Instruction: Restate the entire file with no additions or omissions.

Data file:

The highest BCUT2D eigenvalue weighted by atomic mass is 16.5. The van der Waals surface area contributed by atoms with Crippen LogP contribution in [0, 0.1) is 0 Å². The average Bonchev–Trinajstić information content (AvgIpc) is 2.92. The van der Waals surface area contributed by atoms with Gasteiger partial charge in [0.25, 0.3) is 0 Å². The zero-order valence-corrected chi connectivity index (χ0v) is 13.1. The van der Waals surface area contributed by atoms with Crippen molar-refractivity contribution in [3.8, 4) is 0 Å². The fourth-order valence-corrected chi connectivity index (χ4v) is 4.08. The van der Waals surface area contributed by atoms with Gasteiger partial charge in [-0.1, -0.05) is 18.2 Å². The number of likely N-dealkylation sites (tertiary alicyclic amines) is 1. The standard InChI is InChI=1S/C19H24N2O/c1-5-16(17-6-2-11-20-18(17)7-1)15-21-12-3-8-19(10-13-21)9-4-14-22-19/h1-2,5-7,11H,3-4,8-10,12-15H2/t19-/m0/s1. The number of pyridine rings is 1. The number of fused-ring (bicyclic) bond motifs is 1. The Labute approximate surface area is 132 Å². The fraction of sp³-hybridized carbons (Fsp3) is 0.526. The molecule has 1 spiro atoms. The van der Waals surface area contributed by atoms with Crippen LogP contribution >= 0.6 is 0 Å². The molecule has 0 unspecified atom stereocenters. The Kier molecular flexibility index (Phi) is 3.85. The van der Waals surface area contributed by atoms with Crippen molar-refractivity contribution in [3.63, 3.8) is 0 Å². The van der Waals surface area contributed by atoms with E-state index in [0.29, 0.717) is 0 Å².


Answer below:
The highest BCUT2D eigenvalue weighted by atomic mass is 16.5. The van der Waals surface area contributed by atoms with Crippen LogP contribution in [0, 0.1) is 0 Å². The average Bonchev–Trinajstić information content (AvgIpc) is 2.92. The van der Waals surface area contributed by atoms with Gasteiger partial charge in [0.25, 0.3) is 0 Å². The zero-order valence-corrected chi connectivity index (χ0v) is 13.1. The van der Waals surface area contributed by atoms with Crippen molar-refractivity contribution in [3.8, 4) is 0 Å². The fourth-order valence-corrected chi connectivity index (χ4v) is 4.08. The van der Waals surface area contributed by atoms with Gasteiger partial charge in [-0.1, -0.05) is 18.2 Å². The number of likely N-dealkylation sites (tertiary alicyclic amines) is 1. The standard InChI is InChI=1S/C19H24N2O/c1-5-16(17-6-2-11-20-18(17)7-1)15-21-12-3-8-19(10-13-21)9-4-14-22-19/h1-2,5-7,11H,3-4,8-10,12-15H2/t19-/m0/s1. The number of pyridine rings is 1. The number of fused-ring (bicyclic) bond motifs is 1. The Labute approximate surface area is 132 Å². The fraction of sp³-hybridized carbons (Fsp3) is 0.526. The molecule has 1 spiro atoms. The van der Waals surface area contributed by atoms with Crippen LogP contribution >= 0.6 is 0 Å². The molecule has 0 unspecified atom stereocenters. The Kier molecular flexibility index (Phi) is 3.85. The van der Waals surface area contributed by atoms with Crippen molar-refractivity contribution in [3.63, 3.8) is 0 Å². The van der Waals surface area contributed by atoms with E-state index in [0.29, 0.717) is 0 Å².